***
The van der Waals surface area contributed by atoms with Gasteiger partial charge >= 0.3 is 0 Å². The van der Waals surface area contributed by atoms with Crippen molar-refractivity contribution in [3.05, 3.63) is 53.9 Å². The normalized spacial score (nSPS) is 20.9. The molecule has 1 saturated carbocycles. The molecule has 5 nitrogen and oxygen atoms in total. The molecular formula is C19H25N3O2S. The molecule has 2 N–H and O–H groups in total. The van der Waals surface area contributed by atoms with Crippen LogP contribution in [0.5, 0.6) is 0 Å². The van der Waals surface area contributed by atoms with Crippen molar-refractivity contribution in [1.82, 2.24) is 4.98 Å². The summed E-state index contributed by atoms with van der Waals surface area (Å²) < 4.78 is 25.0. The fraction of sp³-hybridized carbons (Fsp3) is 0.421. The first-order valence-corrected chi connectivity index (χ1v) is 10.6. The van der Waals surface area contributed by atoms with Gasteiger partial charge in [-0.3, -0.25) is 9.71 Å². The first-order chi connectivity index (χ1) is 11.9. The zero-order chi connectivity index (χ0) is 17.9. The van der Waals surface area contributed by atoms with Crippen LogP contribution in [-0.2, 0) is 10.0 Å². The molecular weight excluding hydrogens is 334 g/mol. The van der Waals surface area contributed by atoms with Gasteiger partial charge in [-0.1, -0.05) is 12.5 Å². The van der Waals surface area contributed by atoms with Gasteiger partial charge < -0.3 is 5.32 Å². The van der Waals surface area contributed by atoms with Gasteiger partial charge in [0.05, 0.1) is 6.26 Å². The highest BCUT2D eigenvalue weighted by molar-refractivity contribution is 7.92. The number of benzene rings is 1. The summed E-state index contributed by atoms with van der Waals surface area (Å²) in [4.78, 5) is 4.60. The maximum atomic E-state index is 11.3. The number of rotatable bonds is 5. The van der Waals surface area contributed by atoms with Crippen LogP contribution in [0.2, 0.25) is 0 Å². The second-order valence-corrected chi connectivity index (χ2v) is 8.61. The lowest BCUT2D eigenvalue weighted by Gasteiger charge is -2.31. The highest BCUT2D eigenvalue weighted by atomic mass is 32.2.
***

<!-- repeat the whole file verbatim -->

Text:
The van der Waals surface area contributed by atoms with Gasteiger partial charge >= 0.3 is 0 Å². The van der Waals surface area contributed by atoms with Crippen molar-refractivity contribution in [3.05, 3.63) is 53.9 Å². The normalized spacial score (nSPS) is 20.9. The molecule has 1 saturated carbocycles. The molecule has 5 nitrogen and oxygen atoms in total. The molecular formula is C19H25N3O2S. The molecule has 2 N–H and O–H groups in total. The van der Waals surface area contributed by atoms with Crippen LogP contribution in [0.5, 0.6) is 0 Å². The van der Waals surface area contributed by atoms with Crippen molar-refractivity contribution in [1.82, 2.24) is 4.98 Å². The summed E-state index contributed by atoms with van der Waals surface area (Å²) < 4.78 is 25.0. The fraction of sp³-hybridized carbons (Fsp3) is 0.421. The first-order valence-corrected chi connectivity index (χ1v) is 10.6. The van der Waals surface area contributed by atoms with Gasteiger partial charge in [-0.3, -0.25) is 9.71 Å². The first-order chi connectivity index (χ1) is 11.9. The zero-order chi connectivity index (χ0) is 17.9. The van der Waals surface area contributed by atoms with Crippen LogP contribution in [-0.2, 0) is 10.0 Å². The molecular weight excluding hydrogens is 334 g/mol. The van der Waals surface area contributed by atoms with Gasteiger partial charge in [-0.1, -0.05) is 12.5 Å². The van der Waals surface area contributed by atoms with Gasteiger partial charge < -0.3 is 5.32 Å². The van der Waals surface area contributed by atoms with Gasteiger partial charge in [0.05, 0.1) is 6.26 Å². The highest BCUT2D eigenvalue weighted by molar-refractivity contribution is 7.92. The number of benzene rings is 1. The summed E-state index contributed by atoms with van der Waals surface area (Å²) in [4.78, 5) is 4.60. The maximum atomic E-state index is 11.3. The number of rotatable bonds is 5. The van der Waals surface area contributed by atoms with Crippen LogP contribution in [0.2, 0.25) is 0 Å². The second-order valence-corrected chi connectivity index (χ2v) is 8.61. The lowest BCUT2D eigenvalue weighted by Gasteiger charge is -2.31. The highest BCUT2D eigenvalue weighted by atomic mass is 32.2.